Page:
Infrastructure Projects, Transatlantic Sports, a Post Project Review, an International Scandal, Falling Beechnuts and the End of Summer in UK


UK Project Management Round Up

By Miles Shepherd

Executive Advisor & International Correspondent

Salisbury, England, UK


Well, here we are at the end of the Summer but not quite in the Winter. Not only is the season changing but the Project World is also in a state of flux. This month we have news of UK infrastructure projects, sports projects that link across the Atlantic and a major scandal in Germany that affects project managers everywhere. There has also been a development in a major project involving multiple owners that completed several years ago.


Infrastructure projects always attract a lot of passion in our very crowded land so it comes as no surprise that the rumour that Britain is to sign a deal with China to build a prototype reactor in Essex stirred up comment. According to Press reports, the deal, which would see the first Chinese-designed and operated facility in the West, is part of the price for Chinese finance for two other reactors. This news comes just a week after the French operator EDF admitted that the new reactor at Hinkley Point, one of the two new reactors it is due to build, has been delayed until 2014. This is more than just a little contingency consuming delay as the reactor was originally due to be up and running by 2017. EDF blame the latest delays on financing uncertainties but there have been the EDF design problems, too, as faults have been found at Flamanville. “It is a serious fault, even a very serious fault, because it involves a crucial part of the nuclear reactor,” according to Pierre-Franck Chevet, head of France’s nuclear safety inspectorate.

A report in April in The Independent claimed that a second investigation had been ordered into the quality of the steel used to make the “pressure vessel”, which encloses the ground-breaking reactor near Cherbourg. If the steel proves to be defective, the completion of the prototype EPR plant could be delayed for several years. The concern is that the same manufacturing techniques had been used in the steel for the identical safety casings destined for Hinkley Point, which “have already been manufactured”

All this is bad news for the French nuclear industry which draws considerable support from the French Government. It seems the French overseas nuclear construction has had a bad time for the past few years. The Olkiluoto No 3 reactor, in Finland, has been plagued by controversy with main operators Areva shutting down construction after a dispute over compensations and unfinished automation planning. This shifted full operations back from 2016 to sometime in the period 2018–2020. Current cost estimates put the full cost of construction at about €8.5 billion, compared with the revised original estimated delivery price of €3 billion. This would mean that the Olkiluoto reactor would be the world’s fifth or sixth most expensive structure, exceeding even the Large Hadron Collider in Switzerland.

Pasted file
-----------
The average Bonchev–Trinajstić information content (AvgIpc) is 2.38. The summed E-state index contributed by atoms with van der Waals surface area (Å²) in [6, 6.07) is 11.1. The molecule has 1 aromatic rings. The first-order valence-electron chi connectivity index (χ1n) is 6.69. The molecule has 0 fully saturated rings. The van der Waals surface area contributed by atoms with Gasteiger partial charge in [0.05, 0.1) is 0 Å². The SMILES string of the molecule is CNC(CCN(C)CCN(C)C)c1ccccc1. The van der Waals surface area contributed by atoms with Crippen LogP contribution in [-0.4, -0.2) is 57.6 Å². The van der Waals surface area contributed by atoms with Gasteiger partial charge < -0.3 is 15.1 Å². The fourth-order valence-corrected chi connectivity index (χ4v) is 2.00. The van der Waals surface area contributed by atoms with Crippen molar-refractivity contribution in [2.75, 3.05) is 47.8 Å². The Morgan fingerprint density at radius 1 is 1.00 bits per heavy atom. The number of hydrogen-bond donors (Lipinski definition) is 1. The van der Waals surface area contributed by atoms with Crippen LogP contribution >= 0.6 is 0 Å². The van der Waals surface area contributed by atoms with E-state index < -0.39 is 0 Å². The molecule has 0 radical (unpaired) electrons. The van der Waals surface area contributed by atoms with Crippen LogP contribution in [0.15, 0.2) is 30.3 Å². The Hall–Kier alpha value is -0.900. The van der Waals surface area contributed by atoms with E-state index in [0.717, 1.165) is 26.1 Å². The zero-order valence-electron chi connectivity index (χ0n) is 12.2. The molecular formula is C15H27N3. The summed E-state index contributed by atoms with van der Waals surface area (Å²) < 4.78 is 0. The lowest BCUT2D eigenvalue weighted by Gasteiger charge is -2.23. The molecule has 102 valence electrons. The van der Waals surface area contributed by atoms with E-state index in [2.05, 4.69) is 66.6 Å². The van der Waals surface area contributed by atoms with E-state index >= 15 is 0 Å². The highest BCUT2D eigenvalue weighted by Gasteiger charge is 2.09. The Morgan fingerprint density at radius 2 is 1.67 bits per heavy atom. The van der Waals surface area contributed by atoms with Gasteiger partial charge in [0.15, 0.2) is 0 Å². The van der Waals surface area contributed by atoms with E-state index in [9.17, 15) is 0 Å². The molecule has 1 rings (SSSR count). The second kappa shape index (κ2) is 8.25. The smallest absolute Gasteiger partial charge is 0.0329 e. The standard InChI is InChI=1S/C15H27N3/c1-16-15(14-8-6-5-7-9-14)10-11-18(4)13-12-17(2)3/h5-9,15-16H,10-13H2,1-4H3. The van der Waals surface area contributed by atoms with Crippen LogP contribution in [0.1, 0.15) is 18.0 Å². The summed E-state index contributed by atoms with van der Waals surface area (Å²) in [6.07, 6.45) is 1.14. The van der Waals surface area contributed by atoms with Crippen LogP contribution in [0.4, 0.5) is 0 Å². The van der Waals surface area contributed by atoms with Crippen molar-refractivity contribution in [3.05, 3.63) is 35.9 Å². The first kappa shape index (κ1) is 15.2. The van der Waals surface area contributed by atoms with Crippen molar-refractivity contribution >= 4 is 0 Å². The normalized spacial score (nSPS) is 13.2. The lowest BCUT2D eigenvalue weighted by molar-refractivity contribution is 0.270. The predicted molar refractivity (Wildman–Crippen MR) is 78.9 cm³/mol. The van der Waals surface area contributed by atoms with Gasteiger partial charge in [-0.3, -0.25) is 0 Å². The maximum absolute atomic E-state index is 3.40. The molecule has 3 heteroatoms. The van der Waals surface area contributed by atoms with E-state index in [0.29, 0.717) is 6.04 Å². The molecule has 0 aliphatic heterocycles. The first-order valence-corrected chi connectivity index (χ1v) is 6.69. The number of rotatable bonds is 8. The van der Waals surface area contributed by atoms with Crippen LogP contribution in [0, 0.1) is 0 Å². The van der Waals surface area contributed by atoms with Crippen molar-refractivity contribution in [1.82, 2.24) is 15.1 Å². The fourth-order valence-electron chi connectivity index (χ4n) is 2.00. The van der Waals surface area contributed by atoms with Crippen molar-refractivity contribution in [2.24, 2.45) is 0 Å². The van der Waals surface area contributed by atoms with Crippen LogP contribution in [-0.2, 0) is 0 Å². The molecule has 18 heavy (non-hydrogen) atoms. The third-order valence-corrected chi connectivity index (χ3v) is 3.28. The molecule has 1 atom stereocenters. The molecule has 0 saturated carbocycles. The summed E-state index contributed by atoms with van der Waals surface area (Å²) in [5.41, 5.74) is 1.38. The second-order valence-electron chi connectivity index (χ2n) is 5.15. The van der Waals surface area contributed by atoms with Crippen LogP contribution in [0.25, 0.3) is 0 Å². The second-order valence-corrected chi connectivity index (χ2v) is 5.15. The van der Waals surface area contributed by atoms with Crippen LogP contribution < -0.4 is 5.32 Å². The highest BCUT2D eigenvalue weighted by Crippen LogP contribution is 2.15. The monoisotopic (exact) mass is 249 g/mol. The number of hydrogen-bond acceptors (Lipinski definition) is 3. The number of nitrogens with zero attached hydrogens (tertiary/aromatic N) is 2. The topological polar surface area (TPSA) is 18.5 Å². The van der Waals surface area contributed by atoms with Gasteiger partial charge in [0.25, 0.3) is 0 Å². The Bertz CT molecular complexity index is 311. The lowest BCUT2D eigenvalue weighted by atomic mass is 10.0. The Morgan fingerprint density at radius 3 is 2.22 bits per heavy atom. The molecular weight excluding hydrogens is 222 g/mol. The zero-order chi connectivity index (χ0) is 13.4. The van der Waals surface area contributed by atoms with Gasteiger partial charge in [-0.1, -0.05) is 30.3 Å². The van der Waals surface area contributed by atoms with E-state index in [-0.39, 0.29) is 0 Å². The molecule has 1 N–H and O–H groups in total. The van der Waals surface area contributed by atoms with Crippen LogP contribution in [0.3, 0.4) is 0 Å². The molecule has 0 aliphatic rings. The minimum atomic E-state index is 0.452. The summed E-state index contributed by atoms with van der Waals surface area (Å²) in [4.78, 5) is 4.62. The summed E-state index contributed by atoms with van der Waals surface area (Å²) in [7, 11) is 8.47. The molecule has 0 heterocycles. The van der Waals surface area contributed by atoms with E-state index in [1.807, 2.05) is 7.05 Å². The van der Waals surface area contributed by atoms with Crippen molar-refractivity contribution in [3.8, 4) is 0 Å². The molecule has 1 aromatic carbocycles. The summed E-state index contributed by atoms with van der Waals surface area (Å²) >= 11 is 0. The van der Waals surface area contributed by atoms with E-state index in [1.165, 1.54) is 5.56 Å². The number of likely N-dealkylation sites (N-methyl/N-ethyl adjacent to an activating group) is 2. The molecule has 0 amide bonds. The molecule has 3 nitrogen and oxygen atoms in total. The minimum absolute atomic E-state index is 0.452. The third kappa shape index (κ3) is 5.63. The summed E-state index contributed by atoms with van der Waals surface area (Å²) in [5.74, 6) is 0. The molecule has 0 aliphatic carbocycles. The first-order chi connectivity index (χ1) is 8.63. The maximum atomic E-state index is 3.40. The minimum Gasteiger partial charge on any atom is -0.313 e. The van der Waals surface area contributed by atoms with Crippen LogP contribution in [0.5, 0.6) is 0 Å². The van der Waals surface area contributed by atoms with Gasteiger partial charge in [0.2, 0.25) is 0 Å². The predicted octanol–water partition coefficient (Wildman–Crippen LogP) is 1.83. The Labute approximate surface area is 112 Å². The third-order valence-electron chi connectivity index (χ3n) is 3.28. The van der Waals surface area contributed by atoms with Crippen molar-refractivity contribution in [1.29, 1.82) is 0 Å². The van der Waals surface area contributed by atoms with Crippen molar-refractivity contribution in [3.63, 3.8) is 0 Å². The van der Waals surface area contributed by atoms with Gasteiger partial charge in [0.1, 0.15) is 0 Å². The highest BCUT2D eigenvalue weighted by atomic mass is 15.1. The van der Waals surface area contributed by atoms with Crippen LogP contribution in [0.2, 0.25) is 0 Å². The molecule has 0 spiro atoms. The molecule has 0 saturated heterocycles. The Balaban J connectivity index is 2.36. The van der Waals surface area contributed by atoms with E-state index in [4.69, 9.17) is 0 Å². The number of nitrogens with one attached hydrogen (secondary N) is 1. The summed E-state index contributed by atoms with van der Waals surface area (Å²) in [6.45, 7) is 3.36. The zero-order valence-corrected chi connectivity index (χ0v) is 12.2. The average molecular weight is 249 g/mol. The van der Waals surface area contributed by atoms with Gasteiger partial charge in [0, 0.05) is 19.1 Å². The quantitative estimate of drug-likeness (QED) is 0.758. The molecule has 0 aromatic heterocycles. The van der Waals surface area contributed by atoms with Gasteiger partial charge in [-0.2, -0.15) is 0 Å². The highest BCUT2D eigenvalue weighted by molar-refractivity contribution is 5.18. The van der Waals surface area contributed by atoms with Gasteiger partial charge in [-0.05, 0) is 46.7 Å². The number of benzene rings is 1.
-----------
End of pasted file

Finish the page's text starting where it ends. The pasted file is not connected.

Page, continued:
EDF already have an unenviable record of project failure with their plant at Flamanville, France, running up an eye-watering trebling in cost and a six year schedule delay. The Hinkley Point reactor is twice the size of Flamanville. Does this mean we can expect a six-fold cost increase over original and a 12 year delay? Looks like EDF are already well into the delay and have upped the cost estimate several times already.


To read entire report, click here



About the Author


pmwj36-Jul2015-Shepherd-PHOTOMILES SHEPHERD

Salisbury, UK

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Miles Shepherd is an executive editorial advisor and international correspondent for PM World in the United Kingdom. He is also managing director for MS Projects Ltd, a consulting company supporting various UK and overseas Government agencies, nuclear industry organisations and other businesses. Miles has over 30 years’ experience on a variety of projects in UK, Eastern Europe and Russia. His PM experience includes defence, major IT projects, decommissioning of nuclear reactors, nuclear security, rail and business projects for the UK Government and EU.   Past Chair and Fellow of the Association for Project Management (APM), Miles is also past president and chair of the International Project Management Association (IPMA). He is currently Director of PMI’s Global Accreditation Centre and the Chair of the ISO committee developing new international standards for Project Management and for Program/Portfolio Management. He was involved in setting up APM’s team developing guidelines for project management oversight and governance. Miles is based in Salisbury, England and can be contacted at [email protected].

To view other works by Miles Shepherd, visit his author showcase in the PM World Library at http://pmworldlibrary.net/authors/miles-shepherd/.